In the last decade, the nation of Angola has pulled off what some experts consider an economic miracle, transforming itself from a nation torn apart by a brutal civil war into sub-Saharan Africa’s third largest economy.
Describing this conversion as nothing short of unimaginable, the University of Oxford lecturer has written a new book exploring its meteoric rise, Magnificent and Beggar Land: Angola Since the Civil War.
“Angola had a civil war that lasted for 41 years and that killed a million people. By the end of it, obviously, Angola was in tatters. What happened over the subsequent decade was absolutely extraordinary,” he told VOA ahead of a talk in Johannesburg. “The economy of Angola multiplied 10-fold. It’s the greatest growth story in the world in the early 21st century.”
Not so fast, say critics of Angola’s government, who accuse officials of being increasingly repressive, and describe the growth as grossly unequal.
Earlier this month, Angolan authorities beat up and set police dogs on mothers of political prisoners who had gathered for a march in the capital. Their children had been arrested for participating in a book club discussion on peaceful protest of tyrannical governments.
“The government continues targeting outspoken journalists and activists with criminal defamation lawsuits, arbitrary arrests, unfair trials, intimidation, harassment, and surveillance,” Human Rights Watch said in its 2015 report. “The police use excessive force and engage in arbitrary arrests to stop peaceful anti-government protests and other gatherings.”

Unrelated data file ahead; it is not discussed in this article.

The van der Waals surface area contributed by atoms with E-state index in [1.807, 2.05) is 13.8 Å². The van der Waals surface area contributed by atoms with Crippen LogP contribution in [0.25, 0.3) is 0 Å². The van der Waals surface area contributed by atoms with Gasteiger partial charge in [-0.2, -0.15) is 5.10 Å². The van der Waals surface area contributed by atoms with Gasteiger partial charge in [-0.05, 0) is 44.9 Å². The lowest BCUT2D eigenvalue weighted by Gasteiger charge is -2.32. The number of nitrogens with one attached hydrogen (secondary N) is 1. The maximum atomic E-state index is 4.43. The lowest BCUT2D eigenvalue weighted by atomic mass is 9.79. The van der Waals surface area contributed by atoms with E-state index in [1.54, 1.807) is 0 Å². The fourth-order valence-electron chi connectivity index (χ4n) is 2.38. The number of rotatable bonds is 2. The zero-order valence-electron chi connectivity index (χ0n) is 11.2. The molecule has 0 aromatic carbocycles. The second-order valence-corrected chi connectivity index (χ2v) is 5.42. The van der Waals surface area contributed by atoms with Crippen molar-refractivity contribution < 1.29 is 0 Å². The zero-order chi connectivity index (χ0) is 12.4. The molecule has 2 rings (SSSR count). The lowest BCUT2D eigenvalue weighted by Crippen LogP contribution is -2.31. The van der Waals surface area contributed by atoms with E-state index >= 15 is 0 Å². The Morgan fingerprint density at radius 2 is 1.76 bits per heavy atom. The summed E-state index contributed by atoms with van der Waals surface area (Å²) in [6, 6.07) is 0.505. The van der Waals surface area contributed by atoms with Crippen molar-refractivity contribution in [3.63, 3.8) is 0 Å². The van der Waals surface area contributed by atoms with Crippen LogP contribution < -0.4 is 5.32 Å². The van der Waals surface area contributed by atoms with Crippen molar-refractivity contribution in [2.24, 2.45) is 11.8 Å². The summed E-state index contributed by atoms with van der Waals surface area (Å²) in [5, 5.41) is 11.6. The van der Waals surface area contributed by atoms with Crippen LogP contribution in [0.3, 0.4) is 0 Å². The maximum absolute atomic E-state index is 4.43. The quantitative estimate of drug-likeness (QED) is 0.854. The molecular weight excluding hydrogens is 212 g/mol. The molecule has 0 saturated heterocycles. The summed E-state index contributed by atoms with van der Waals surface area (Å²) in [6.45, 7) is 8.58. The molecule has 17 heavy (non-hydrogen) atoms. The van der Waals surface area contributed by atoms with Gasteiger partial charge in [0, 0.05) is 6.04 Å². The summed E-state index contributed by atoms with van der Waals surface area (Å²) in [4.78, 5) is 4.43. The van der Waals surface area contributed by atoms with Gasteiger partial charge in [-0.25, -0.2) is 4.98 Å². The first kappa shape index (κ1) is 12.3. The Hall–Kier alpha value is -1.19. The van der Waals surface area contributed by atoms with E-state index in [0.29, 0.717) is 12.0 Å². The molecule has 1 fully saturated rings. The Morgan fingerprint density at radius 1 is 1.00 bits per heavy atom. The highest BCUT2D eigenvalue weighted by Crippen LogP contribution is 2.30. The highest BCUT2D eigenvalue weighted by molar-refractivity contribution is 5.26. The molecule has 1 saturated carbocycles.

Oil boosts growth rate
Throughout, growth has continued unabated. Angola’s massive oil wealth — it is the second-biggest oil producer in Africa behind Nigeria — still gave the nation a growth rate of 4.7 percent in 2014 despite falling global prices.
Angolan activists have said the growth fails to benefit everyone, echoing World Bank estimates that indicate a third of Angolans remain in poverty.
Elias Isaac, the Angola program manager for the Open Society Initiative for Southern Africa, says post-war Angola had nowhere to go but up even if that development left too many people behind by largely benefiting those with government ties.
Development, he said, “was necessary, but the problem is the way it was done. It came at the cost of a lot of people [who] have been completely marginalized and excluded from this process.”
Is it development at all?
Journalist and activist Rafael Marques de Morais, whose critical coverage of the government landed him in court, says he was recently convicted and given a six-month suspended jail term for defaming military officials in a book that uncovered abuses in the nation’s diamond fields.
He continues to be an outspoken critic of the government and what he describes as the "so-called development" it has brought to Angola.
“What development?” he said. “That’s the question we have to ask. When you build high-rises in Africa — especially in countries like Angola, where there are so many — people tend to believe that the high-rises translate into development, but that’s not true.
"It has the highest child mortality rate in the world, worse than Afghanistan," he added. "What development is that that we cannot provide the basics to save children?”
In his view, that is the question confronting Angolans who find themselves surrounded by glittering high-rises and meteoric development while still mired in poverty.